Material one magazine would not publish may be perfectly acceptable to another. Some magazines prefer to print poetry. Others prefer stories. Some prefer serious material; others don't. Short silly poems rarely win school-sponsored contests, but they do get published. If a student's poem is read to the class, and the class laughs heartily at it, this poem may be publishable in a magazine whose intended audience is that age. If a poem or story is rejected by a magazine, and the author believes in its quality, submit it to another. One of my students who loved to hunt wrote a beautiful story about the first buck he had shot. His story was rejected repeatedly until he discovered a magazine written for hunters. When he submitted his story to that magazine, his story was published. There are books on the market that list magazines that print students' work, and also describe what kind of poem or story that magazine is looking for. Some books I've used are: Writers Market Guide (F and W Publications), Market Guide for Young Writers (Prufrock Press), Children's Writer's and Illustrator's Market (F and W Publications), and Young Author's Guide to Publishers (Prufrock Press). A student might leaf through these books to find outlets for his specific type of work. Students need to use all available resources.

Sometimes students new to publishing are reluctant to submit work to a magazine because they don't know exactly how to do so. The easier a teacher can make it for a student to submit material, the greater the chances are that he will do it. It helps if a teacher disseminates the names and addresses of magazines that publish different types of children's work. Magazines do go out of business, so this list must be periodically revised. A teacher could also provide issues of the magazines that print students' work, especially ones with classmates' work, to make it easier for students to see what type of material tends to get accepted. If the cost of buying these different magazines is prohibitive, the teacher could display copies of classmates' poems and stories that have been accepted for publication and the names of the magazines that accepted them. It is important to do whatever one can to provide students a better idea of who publishes what. Most of all, be encouraging. Don't let rejection stop students from submitting material. Persistence is important. If at first a student's work is not accepted, he should not give up. He should keep on submitting. If one does not submit, one cannot get published. The sight of a child's face when he sees his work in print is worth all the effort.


"I have come to the frightening conclusion that I am the decisive element in the classroom. As a teacher, I possess tremendous power. I can be a tool of torture or an instrument of inspiration."
---Dr. Haim Ginott, 1976

Teachers are most successful in producing students who are academic risk-takers actively pursuing achievement if we ourselves are academic risk-takers actively pursuing achievement. Students attend more to what we do than to what we teachers say. How can we assign essays and ask students to rewrite until a cohesive, polished finished product is produced if we ourselves are not willing to also put in that level of effort? Students learn by example.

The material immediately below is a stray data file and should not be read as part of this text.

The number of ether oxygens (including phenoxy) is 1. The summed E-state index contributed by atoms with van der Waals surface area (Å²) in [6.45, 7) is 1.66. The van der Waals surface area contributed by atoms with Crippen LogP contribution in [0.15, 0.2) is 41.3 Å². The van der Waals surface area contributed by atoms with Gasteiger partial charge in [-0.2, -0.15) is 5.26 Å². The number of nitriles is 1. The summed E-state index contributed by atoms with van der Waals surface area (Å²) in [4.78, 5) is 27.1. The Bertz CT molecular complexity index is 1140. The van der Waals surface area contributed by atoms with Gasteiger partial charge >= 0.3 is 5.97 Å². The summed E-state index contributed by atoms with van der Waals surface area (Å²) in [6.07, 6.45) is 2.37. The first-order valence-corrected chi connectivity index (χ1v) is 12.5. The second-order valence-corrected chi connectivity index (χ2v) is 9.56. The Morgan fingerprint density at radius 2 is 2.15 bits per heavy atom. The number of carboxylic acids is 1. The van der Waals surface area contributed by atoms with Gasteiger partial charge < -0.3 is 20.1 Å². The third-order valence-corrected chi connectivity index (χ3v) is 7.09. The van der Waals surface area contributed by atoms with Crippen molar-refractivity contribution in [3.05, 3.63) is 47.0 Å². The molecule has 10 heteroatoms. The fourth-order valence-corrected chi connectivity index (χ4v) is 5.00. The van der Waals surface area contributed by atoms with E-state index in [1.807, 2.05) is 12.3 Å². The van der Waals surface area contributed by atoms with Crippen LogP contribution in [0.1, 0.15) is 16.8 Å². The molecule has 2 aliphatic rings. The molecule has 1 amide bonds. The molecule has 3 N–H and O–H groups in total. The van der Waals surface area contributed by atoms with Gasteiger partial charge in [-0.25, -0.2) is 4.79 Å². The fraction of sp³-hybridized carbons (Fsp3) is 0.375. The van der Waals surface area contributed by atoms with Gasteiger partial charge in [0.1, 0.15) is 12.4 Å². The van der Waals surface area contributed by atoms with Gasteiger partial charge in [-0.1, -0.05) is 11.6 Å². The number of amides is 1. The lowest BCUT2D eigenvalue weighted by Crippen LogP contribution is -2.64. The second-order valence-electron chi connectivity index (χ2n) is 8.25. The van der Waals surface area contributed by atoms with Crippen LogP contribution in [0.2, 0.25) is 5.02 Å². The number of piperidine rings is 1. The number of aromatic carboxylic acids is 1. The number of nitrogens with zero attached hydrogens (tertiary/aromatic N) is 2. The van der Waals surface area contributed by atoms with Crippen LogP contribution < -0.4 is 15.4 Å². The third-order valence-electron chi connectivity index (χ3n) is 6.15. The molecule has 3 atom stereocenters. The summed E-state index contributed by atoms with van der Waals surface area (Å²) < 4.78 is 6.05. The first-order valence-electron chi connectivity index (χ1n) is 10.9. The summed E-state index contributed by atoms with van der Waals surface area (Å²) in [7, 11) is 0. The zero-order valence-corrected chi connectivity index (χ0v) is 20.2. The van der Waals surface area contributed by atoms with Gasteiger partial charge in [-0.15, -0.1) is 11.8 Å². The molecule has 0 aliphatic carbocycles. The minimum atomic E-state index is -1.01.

As an English teacher in a junior high, I assign many written projects and demand a polished product. My students get published and win competitions. I am constantly entreating my students to submit items for publication and to enter writing contests, and I go through the same processes as they do. Several times a year it is mandatory that my students submit their written products to a publishing company, and I levy similar requirements upon myself. When my students write, I write. Whey I require my students to submit material, I frequently submit material. As the responses arrive, we share the feelings of excitement or disappointment. If one of my articles is rejected and I still feel the ideas have merit, I rewrite and submit it elsewhere just like I encourage my students to do with their writings. If I enter a competition and am awaiting the response, I share my feelings with the students. The students and I are involved in each others' academic efforts. This year many articles, poems and stories were rejected, but some were accepted. This year we lost some academic competitions, but we also won some. I try to teach my students more than grammar; I try not to be the teacher on a pedestal admonishing students to do what I say but not what I do. I try to teach my students not only how to win, but also how to lose graciously. Both are valuable.

NOTE: Glori Chaika teaches gifted 6th, 7th, and 8th graders in a suburb of New Orleans, Louisiana. She is a published author who has won a Distinguished Teaching Award from Duke University. She was awarded a Fulbright Memorial Fund scholarship to study school systems and teacher training programs in Japan during the fall of 1997. Ms. Chaika was named the 1997 Elks Teacher of the year in her Louisiana parish.

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Updated 04/01/2009